Avoiding Malicious Links

Avoiding "bad links" isn't easy. Like many of you, we constantly receive emails with hyperlinks to websites. The vast majority of what makes to our inboxes is "legit".  Our internal lines of defense primarily come from our SonicWall routers,  Mimecast eMail Security and Sophos Antivirus/Antispam software that all trap suspicious emails and links. Still, it pays to be watchful of what you're being sent. Here are some techniques that will help.

Whether it’s in reference to an interesting article or information on a great new restaurant, “send me the link” is a commonly used phrase in the internet era. This is equally true in professional circumstances, where coworkers communicate and collaborate as a part of their jobs. In today’s threat-filled environment, where large and small businesses alike are facing unprecedented cybersecurity attacks, link safety is an essential part of employee security training.

CyberEdge Group’s 2019 Cyberthreat Defense Report found that 78 percent of networks had been breached in the previous year and that malware, ransomware, and spear-phishing “cause the most headaches.” In a separate study, risk advisory firm Willis Towers Watson found that 90 percent of breaches were enabled by human error. Any seasoned IT pro worth their salt knows how to recognize malicious links, but the average employee likely does not, and one wrong click can have devastating consequences.

Basic employee security training generally involves coaching employees on picking out suspicious attachments, but that training is incomplete unless link safety is also on the agenda. Emails with malicious links are just as much of a threat as emails with malicious attachments. There are a number of tips and tricks to keep in mind when trying to determine whether a link is safe.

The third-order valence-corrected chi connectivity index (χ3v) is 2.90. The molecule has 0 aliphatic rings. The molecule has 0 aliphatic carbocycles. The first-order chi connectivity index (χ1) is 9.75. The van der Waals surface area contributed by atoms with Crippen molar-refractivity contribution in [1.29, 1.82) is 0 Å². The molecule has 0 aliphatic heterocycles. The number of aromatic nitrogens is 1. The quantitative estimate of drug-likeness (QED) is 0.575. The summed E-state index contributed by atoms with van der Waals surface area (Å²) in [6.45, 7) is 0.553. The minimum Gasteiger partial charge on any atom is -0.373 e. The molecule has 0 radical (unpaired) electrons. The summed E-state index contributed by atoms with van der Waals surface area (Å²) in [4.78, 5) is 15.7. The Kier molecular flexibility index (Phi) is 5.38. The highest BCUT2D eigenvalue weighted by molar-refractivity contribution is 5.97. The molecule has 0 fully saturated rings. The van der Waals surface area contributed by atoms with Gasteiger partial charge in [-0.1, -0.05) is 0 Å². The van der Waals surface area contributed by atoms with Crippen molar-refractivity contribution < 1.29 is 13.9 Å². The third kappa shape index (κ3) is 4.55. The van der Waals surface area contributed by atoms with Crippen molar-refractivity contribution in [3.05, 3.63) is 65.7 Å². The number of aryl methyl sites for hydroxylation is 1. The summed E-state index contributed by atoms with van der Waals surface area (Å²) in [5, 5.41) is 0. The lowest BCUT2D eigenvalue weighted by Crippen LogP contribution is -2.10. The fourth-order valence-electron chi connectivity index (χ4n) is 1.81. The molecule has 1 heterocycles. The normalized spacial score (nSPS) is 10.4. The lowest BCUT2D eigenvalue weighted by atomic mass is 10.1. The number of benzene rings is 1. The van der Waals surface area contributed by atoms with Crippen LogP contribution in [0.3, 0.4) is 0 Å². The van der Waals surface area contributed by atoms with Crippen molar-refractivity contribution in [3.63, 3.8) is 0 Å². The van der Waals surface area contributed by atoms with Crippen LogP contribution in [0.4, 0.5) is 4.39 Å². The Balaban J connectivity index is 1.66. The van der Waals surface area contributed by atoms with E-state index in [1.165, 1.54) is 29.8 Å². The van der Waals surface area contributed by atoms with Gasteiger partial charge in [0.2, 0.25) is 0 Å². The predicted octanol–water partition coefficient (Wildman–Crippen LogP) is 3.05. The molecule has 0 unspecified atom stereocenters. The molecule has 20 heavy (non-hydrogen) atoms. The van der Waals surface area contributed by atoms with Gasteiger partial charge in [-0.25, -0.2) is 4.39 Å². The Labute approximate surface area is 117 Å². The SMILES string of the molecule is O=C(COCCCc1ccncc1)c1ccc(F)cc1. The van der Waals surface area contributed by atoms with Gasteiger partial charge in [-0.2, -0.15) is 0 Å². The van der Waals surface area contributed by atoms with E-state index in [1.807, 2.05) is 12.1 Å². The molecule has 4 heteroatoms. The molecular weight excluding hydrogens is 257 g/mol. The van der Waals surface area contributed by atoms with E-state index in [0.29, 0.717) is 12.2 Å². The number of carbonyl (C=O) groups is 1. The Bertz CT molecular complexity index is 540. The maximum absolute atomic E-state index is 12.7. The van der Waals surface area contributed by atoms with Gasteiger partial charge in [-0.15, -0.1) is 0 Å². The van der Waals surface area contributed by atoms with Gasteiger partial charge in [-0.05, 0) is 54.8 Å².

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Upgrading your PCs

We get it! Like the majority of our clients, The Computing Center is a small business. For us to continue to be successful, we need to carefully plan all our equipment purchases. And like many of our clients, we do keep some of our equipment longer than what's recommended by manufacturers. But when it's time, we carefully select the right machine for the job at hand. We also select machines that will last. 

Is it time to consider replacing your business computers?

So, you’re a small business owner and confident you’re on the path to success. You’ve defined your target market. Set realistic goals. Carved out your budget. Hired top talent. Even solidified your marketing plan. As a result, you’re thriving. Congratulations!
But what about your company’s computers? Sure, when you launched your small business, you researched and purchased the most current equipment available - at the time. But as new technology continues to emerge, and operating systems evolve, your hardware may not be very up to date.

Whether you’re working solo or leading a small group of successful team members, here are four reasons why you might want to consider investing in more powerful business computers: